Of all the special days which are celebrated over the course of a year, very few are as strange or seemingly unintuitive as Groundhog Day, an event where millions of people around the world turn to a rodent for weather predictions. While it may seem nonsensical (because it is), this tradition has roots dating all the way back to the 5th century, in Medieval Europe.
Before Groundhog Day, there was Candlemas, a Christian holiday celebrated on February 2nd, marking the date on which Mary is said to have visited the Temple of Jerusalem 40 days after the birth of her son Jesus. The occasion was celebrated with a festival where many candles were lit, hence the origin of the name Candlemas.
Following Candlemas’s ascension in popularity throughout the 5th century, many adages came into being which related to the predictive powers of the day in terms of weather. For example, one Scottish song from the time goes as follows: “If Candlemas be fair and bright, Come Winter, have another flight. If Candlemas brings clouds and rain, Go Winter, and come not again.”
The entrance of groundhogs into the equation actually happens much later as the first Europeans to colonize North America arrived. Hibernating animals such as the groundhog were often used as indicators that winter was coming to an end when they emerged from their dens.
However, it would be a long time before groundhogs’ shadows were used to make weather predictions, with the first instance of this being among German settlers in Punxsutawney, Pennsylvania, in 1887. The predictions follow from the idea that if the day is sunny—thus allowing the groundhog to see its shadow—winter will stay for longer, and if there is rain or clouds—preventing any visible shadow—then spring will begin.
The European origins of Groundhog Day explain why it occurs on February 2nd, despite winter in Canada not usually ending until March. As a result, Canadian groundhogs such as Wiarton Willie, Ontario’s marmot of choice, are woken up early from their slumber to make predictions. This, along with the handling and human attention on the animals that goes with the tradition, has drawn criticisms from some animal rights groups, with PETA recommending that Punxsutawney Phil be replaced by an animatronic hedgehog which could actually predict weather.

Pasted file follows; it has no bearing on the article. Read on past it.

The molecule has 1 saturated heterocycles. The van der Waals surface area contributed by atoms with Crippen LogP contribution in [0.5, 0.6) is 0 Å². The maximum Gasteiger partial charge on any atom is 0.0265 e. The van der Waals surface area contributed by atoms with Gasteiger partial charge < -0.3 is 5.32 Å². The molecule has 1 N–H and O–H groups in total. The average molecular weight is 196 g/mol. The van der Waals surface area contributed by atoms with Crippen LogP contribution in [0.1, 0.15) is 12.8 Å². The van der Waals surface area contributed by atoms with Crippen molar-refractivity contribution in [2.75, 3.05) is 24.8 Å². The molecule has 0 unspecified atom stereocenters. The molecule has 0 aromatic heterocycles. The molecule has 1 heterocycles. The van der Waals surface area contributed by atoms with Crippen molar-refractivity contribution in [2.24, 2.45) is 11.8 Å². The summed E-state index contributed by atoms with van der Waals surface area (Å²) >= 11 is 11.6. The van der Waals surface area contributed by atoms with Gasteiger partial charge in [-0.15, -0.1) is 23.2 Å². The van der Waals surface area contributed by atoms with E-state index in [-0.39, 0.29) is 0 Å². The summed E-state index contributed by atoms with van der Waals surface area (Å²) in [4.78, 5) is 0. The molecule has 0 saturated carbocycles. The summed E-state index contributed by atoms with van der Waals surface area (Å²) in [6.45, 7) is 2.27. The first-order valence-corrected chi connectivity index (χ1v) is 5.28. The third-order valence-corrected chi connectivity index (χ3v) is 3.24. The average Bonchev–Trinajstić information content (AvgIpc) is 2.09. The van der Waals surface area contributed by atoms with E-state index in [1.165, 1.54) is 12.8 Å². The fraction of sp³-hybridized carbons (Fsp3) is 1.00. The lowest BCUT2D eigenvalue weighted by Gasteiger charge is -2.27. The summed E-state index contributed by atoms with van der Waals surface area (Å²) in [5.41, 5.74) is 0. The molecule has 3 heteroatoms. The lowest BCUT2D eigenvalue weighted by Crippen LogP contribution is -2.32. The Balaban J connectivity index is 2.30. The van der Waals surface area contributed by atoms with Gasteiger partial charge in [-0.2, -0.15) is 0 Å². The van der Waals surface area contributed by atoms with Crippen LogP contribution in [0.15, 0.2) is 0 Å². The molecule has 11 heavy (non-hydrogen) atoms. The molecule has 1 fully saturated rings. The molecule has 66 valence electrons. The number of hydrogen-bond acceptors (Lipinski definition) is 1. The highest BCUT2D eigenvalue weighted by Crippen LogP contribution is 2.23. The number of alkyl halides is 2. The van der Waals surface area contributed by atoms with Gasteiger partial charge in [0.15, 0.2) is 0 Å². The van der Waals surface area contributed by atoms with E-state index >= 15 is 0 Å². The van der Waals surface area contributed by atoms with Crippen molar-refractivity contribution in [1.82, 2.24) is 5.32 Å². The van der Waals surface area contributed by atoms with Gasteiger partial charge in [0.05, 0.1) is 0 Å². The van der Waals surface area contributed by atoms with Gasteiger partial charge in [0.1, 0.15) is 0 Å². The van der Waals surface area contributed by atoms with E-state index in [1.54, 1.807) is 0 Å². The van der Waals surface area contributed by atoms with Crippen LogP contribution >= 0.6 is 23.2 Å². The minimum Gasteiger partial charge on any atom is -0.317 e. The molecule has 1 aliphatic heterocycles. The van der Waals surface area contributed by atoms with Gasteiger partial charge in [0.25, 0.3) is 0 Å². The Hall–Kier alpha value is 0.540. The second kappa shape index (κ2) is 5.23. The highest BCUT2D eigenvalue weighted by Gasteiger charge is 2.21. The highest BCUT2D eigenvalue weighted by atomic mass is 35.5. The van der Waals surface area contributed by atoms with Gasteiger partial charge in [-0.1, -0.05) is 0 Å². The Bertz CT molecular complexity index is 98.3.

Wiarton Willie is an albino groundhog from Wiarton, Ontario, which has been used as part of the celebration in Ontario since 1956. Of course, there have been many Wiarton Willies, given the animals lifespan of fourteen years in captivity (six years in the wild). The rodent attracts thousands of fans every year, and in past years has been accompanied by a full festival. This year, Willie predicted an early Spring during a fully virtual event.
While many may hope that this prediction is accurate, Wiarton Willie has not historically been an effective guesser, with his predictions coming true only 32% of the time between 1999 and 2020, according to a study conducted by University of Waterloo. They also noted, however, that his accuracy has been slowly improving. The researchers attribute this global warming creating both cloudier skies and warmer temperatures, associated with an early Spring.
All in all, while the scientific accuracy of Groundhog Day is at best doubtful, it remains a popular occasion all over North America and the world, and perhaps serves as a reminder that not everything needs to be serious. Sometimes, it’s fine to just have some fun and let a rodent do the weather.
Groundhog Day in Canada: https://www.thecanadianencyclopedia.ca/en/article/groundhog-day
Wiarton Willie may not be the best weather prognosticator, but he’s getting better, UW students find: https://www.cbc.ca/news/canada/kitchener-waterloo/wiarton-willie-university-of-waterloo-students-1.5896555
PETA suggests dragging a meteorologist out of a hole on Groundhog Day: https://www.peta.org/media/news-releases/peta-suggests-dragging-a-meteorologist-out-of-a-hole-on-groundhog-day/